Circadian rhythms affect many aspects of our physiology, from temperature to arousal and strength. Does it affect when our workout or racing ability might be optimal?
The body is not a static and stable entity, and chronobiology is one field of physiology that is often overlooked but which can be a major influence on both health and performance. We have all most likely heard of the term “circadian rhythm,” referring to cycles that occur over the course of a day (circadian = circa diem or ‘around a day’). Left in a room with no time cues, rhythms such as sleepiness, temperature, and levels of multiple hormones still revolve around a roughly 24 h cycle.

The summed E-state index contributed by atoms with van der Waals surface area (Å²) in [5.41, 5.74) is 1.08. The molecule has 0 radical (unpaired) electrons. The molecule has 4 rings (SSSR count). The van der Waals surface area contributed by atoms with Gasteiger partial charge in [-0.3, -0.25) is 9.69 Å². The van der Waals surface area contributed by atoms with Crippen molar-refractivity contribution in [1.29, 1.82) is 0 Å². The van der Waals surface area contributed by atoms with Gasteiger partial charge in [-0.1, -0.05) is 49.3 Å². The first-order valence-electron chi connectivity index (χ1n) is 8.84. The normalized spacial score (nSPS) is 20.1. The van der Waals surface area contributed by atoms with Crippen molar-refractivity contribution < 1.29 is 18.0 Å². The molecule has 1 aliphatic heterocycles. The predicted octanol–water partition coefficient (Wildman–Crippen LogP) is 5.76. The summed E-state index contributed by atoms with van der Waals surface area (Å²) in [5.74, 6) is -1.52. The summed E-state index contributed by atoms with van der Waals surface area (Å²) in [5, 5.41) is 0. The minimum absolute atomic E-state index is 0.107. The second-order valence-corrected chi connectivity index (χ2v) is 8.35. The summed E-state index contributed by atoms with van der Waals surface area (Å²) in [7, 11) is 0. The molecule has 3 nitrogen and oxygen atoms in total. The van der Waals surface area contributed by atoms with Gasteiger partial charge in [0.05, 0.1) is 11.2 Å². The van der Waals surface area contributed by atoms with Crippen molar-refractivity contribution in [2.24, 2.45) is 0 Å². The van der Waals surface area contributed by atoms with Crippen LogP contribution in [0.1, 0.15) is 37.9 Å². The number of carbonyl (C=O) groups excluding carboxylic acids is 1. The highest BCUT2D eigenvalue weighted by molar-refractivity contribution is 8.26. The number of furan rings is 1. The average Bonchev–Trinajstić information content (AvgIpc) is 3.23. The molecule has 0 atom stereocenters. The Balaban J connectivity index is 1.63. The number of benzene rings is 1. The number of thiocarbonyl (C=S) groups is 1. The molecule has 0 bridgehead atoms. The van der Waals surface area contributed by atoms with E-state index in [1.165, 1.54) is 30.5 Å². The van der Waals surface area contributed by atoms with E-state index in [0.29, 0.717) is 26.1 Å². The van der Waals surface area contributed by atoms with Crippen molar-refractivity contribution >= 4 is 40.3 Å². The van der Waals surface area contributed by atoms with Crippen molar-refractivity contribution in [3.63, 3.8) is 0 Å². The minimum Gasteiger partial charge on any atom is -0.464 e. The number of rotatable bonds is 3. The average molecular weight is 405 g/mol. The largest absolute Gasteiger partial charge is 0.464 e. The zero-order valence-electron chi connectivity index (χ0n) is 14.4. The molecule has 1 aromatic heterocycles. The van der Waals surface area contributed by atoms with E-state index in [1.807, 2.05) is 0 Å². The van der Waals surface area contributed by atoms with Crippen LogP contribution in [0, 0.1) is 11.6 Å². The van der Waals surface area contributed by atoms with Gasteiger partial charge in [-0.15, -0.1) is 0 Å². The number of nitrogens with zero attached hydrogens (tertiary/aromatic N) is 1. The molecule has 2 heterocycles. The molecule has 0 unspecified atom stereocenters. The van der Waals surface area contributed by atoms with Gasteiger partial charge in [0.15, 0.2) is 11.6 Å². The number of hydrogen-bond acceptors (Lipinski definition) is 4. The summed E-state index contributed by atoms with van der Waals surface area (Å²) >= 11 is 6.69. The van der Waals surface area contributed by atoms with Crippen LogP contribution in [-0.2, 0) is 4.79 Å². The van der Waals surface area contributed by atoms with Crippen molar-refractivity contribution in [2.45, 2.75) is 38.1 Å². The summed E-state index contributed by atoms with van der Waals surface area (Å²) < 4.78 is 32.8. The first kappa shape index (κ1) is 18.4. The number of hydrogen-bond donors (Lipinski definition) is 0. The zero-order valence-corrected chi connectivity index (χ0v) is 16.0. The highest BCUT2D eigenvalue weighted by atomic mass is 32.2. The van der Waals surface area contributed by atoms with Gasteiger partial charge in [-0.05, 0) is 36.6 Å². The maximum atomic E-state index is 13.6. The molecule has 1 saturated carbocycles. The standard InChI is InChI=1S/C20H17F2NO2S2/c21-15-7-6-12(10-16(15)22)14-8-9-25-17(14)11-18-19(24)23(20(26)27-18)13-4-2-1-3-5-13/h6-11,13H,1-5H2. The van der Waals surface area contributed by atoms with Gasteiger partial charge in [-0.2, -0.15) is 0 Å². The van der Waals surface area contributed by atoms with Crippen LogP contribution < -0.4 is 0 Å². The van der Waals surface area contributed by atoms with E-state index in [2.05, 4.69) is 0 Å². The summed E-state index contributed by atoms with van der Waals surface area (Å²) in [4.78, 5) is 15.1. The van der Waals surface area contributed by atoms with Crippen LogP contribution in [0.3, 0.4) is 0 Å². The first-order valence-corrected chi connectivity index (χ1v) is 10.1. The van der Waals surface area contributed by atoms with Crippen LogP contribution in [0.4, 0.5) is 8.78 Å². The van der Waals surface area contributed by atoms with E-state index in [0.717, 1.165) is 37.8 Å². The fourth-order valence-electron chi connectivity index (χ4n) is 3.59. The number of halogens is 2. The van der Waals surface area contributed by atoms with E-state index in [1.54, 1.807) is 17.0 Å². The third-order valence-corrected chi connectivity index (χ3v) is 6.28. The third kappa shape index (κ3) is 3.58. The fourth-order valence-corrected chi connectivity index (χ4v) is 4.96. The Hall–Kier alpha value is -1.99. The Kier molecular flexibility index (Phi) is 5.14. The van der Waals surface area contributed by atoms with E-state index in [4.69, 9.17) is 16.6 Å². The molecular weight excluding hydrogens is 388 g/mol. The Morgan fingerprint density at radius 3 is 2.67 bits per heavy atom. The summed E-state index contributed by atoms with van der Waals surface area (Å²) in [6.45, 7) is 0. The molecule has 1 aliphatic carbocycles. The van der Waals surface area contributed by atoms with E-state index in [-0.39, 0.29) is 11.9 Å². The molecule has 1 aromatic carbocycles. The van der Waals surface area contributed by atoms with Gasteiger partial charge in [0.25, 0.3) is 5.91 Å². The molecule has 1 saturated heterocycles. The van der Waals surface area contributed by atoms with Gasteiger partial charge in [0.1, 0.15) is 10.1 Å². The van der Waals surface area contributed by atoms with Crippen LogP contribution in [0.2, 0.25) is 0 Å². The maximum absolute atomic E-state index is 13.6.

There are other time scales of physiological rhythms, including ultradian (scale of hours, such as feeding cycles) and infadian (beyond 24 h, such as the menstrual cycle).
These levels of hormones and rhythms can affect our exercise capacity over the course of a day. In today’s video Toolbox, we take a look at the question of whether there becomes an optimal time of the day to perform training or an optimal race effort.
Zadow EK, JW Fell, CM Kitic, J Han, SSX Wu. Effects of time of day on pacing in a 4-km time trial in trained cyclists. Int J Sports Physiol Perform. 15(10):1455-1459.
There is also an entire chapter about chronobiology and jet lag in my new 2nd Edition of Advanced Environmental Exercise Physiology.
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